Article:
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UFW Supporters Intensify Drive to Reach Students

By Gay Seidman

The United Farm Workers (UFW) support group in the Cambridge area is intensifying its efforts to gain Harvard students' support for the union's drive to organize California's migrant laborers, a spokesman for the group said yesterday.

Irven Hershenbaum, the director of the Cambridge-Somerville support group, said yesterday he plans to focus on Harvard students because he found them "very responsive" to the farmworkers' cause.

Money Talks

The group believes it is important to alert students to the ongoing boycott of non-UFW lettuce, grapes and Gallo products because the UFW "efforts in Boston and at Harvard provide the organization and the money that keeps the movement going," Hershenbaum said.

The union is conducting a drive to organize 100,000 workers, the biggest such drive in its history, he said.

William G. Maddox '79, who is coordinating a used book and record sale for the farm workers in the union this week, said the support group hopes to raise between $500 and $1000 for the organizing drive.

The support group hopes students will donate books and records for the sale, Maddox added.

Several students who distributed literature in dining halls last week said yesterday student response has not been as enthusiastic as they had hoped it would be.

Kevin Grumbach '78 said yesterday the farm workers' movement "used to be an issue that cut across a lot of political lines," but because it received little publicity last year it seems to have lost its broad base of support.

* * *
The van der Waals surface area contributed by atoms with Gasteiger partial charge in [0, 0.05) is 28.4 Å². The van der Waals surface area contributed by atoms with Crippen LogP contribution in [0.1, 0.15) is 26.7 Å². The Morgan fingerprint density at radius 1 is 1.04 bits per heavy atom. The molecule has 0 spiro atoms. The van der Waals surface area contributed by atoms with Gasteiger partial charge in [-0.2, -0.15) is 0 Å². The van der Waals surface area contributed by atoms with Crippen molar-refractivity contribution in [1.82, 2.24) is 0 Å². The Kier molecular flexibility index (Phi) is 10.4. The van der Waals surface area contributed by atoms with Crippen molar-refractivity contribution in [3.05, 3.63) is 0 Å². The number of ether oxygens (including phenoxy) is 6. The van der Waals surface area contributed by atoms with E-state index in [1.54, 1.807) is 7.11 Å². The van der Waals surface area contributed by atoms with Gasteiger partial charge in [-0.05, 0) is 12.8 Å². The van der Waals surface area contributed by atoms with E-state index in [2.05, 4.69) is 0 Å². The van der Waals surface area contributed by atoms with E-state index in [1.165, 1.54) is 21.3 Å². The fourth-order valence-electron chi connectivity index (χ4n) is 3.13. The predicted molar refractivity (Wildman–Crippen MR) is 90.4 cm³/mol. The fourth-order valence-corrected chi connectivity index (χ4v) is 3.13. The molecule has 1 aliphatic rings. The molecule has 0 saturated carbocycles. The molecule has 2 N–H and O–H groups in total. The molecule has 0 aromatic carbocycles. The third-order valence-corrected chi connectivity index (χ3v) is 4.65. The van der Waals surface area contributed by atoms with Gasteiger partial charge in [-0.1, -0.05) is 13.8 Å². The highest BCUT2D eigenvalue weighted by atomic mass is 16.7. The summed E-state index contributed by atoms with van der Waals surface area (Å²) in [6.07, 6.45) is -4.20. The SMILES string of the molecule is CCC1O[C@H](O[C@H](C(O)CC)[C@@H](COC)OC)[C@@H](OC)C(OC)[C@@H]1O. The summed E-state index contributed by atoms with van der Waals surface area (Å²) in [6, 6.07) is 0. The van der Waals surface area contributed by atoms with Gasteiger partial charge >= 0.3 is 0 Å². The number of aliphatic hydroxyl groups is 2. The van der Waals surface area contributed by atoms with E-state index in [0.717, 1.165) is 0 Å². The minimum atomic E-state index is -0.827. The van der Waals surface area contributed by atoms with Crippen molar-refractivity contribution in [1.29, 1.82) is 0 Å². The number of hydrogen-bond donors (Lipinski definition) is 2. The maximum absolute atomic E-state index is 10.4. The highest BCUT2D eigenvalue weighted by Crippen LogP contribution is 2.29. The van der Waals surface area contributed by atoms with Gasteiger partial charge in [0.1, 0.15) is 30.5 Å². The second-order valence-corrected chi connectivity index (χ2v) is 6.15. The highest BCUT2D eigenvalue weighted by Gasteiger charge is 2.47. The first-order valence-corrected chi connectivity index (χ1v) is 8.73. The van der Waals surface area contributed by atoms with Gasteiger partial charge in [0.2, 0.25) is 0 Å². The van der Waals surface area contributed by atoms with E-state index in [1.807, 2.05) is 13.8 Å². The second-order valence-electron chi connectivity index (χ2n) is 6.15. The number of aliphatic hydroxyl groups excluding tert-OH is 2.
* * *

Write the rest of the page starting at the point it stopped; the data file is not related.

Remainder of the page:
Fading Interest

"It used to be that people could empathize with the plight of the farm workers, but now only the diehards seem interested," he said.

Steve Aldrich '78 agreed yesterday that "the response has not been over-whelming," but added that he expected that an intensified effort by the support group would make the UFW a more prominent issue.

Mark Johnson, a member of the Cambridge support group, said yesterday the UFW has concentrated its efforts in the last year on passing collective bargaining legislation in California, rather than on publicizing the boycott.

Hershenbaum said the UFW has won 70 per cent of the elections it has held in California, but said, "The boycotts will continue until every farm worker gets his job back.

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